Iron Age fort at Warham, near Wells. (C. John Fielding, Norfolk's Military Heritage, Amberley Publishing)

    Norfolk is one of England's largest counties, it still has thousands of acres of rich, fertile agricultural land and has had human settlements since the earliest times, along with their resulting conflicts. Add to this a coastline stretching nearly 100 miles from The Wash to Hopton-on-Sea with a number of natural harbours and navigable waterways and dear old Norfolk has been a target for raids and invasions down the centuries too. Perhaps these are some of the reasons why Norfolk people have a natural propensity for standing up for themselves and what they believe is right. Famously, in ancient history the Iceni were led in battle by Queen Boudica in a campaign that almost drove the Roman occupiers out of the British Isles and that fighting spirit remains in the blood, mingled with that of the Saxons, Vikings and Normans.

     

     

    Castle Rising, built more as a symbol of power and status than a fortification, is surrounded by some of the most impressive earthworks in Britain. (Norfolk's Military Heritage, Amberley Publishing)

    I wanted to show a variety of perspectives of the earliest fortifications, not just those visible at ground level and John Stevens kindly allowed me to use some of his brilliant aerial photographs of Norfolk's remarkable early fortifications such as the Warham 'Ring,' Burgh Castle and Castle Acre, and even took a few more especially for the book. Notably, during our exceptionally dry summer of 2018 the marks of the ancient roads buildings and walls of Venta Icenorum the Roman administrative centre that was established over the old Iceni settlement at Caister St Edmunds, had not been quite so clearly seen for years and having seen many of the old images of the site in black and white from when it was first discovered it was great to see them in colour at last.

    Norfolk people have risen in rebellion on numerous occasions against oppression and to defend their way of life, notably during the Peasant's Revolt in 1381 and Kett's Rebellion of 1549. Ultimately they faced forces that were larger and far better armed than them but rise they did and made their point.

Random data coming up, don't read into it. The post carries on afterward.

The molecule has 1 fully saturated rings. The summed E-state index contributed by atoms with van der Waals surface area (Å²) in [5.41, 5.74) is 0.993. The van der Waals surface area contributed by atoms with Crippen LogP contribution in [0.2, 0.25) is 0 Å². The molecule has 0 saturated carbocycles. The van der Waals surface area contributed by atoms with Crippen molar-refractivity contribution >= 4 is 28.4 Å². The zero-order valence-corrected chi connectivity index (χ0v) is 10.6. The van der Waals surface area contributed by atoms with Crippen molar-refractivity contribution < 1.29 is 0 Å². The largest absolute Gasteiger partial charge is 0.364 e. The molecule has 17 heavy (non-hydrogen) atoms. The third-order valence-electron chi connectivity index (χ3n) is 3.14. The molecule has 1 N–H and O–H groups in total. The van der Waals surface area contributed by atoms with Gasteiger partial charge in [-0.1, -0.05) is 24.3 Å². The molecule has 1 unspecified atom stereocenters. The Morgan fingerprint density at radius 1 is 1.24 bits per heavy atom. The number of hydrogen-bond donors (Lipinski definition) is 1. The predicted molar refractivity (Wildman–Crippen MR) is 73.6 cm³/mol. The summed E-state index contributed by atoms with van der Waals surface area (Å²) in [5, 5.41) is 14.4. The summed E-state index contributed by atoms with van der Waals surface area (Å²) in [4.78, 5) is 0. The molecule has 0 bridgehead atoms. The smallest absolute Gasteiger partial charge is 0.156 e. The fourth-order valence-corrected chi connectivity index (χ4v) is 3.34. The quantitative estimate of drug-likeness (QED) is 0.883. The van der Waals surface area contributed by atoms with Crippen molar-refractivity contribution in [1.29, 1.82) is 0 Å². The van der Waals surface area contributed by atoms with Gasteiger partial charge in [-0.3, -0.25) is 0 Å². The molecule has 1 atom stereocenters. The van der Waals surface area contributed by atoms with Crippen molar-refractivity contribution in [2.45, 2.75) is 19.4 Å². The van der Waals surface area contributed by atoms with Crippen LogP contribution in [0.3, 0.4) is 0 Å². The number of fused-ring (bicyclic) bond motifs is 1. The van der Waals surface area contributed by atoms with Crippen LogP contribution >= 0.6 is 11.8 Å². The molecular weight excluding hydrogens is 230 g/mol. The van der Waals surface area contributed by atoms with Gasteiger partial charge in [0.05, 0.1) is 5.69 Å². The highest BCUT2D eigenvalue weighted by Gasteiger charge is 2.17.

Members of the Norfolk Riflr Volunteers striking camp 1872. (Norfolk's Military Heritage, Amberley Publishing)

    During the English Civil War despite being predominantly in favour of the Parliamentary cause both Royalists and Parliamentarians made their stands in the county and many Norfolk men joined Regiments that fought in some of the notable actions of the war around the country. Captain Robert Swallow raised the 'Maiden Troop'of Cromwell's Ironside cavalry in Norwich and ultimately Norfolk formed part of the Eastern Association which proved to be the backbone of the Parliamentarian forces by late 1644.

    Norfolk fighting men have demonstrated their steadfastness and courage in battle again and again, notably through two World Wars. Lieut-General Sir Brian Horrocks summed this up in his special introduction to the volume on The Royal Norfolk Regiment in the Famous Regiments series in which he said:

    'The Royal Norfolk Regiment has always been renowned for its steadfastness and reliability in difficult situations. In fact it is the sort of Regiment which all commanders like to have available in order to plug a difficult gap. This staunchness has been developed over the years, for wherever the fighting was fiercest, climatic conditions most vile and the odds against victory most daunting, the 9th Foot was sure to be there.'

    The unveiling of the Thetford War Memorial by Major General Sir Charles Townshend on 4 December 1921. (Norfolk's Military Heritage, Amberley Publishing)

    This spirit is also reflected through the service of Norfolk personnel in the Royal Navy, in the Royal Air Force and even among those on the home front through dark times, danger and disaster.  The veterans many of us knew from the First World War are now all gone and sadly those who answered the call on both the home front and on active service during the Second World War are fading away too. I hope, in some small way, this book will encourage new generations to appreciate their experiences and sacrifices and will provide inspiration and a good starting point for future research.

    Norfolk has been the scene of riots, rebellions, sieges and military actions over past centuries and the landscape is dotted with earthworks, defences, moats, fortified manor houses and latterly pillboxes and other fixed defences from the First and the Second World Wars. Some of these are now long gone, others are ruins and some remain remarkable bastions to this day. This book does not attempt to be encyclopaedic but I hope it will highlight some of the most interesting places and inspire a visit to those open to the public. Above all I hope it will introduce the story of our local regiments and our military past to anyone with a budding interest in the subject be they Norfolk born and bred, resident or visitor and deepen their appreciation of Norfolk's rich military heritage.

    Neil R. Storey's new book Norfolk's Military Heritage is available for purchase now.

  • Aldershot's Military Heritage by Paul H. Vickers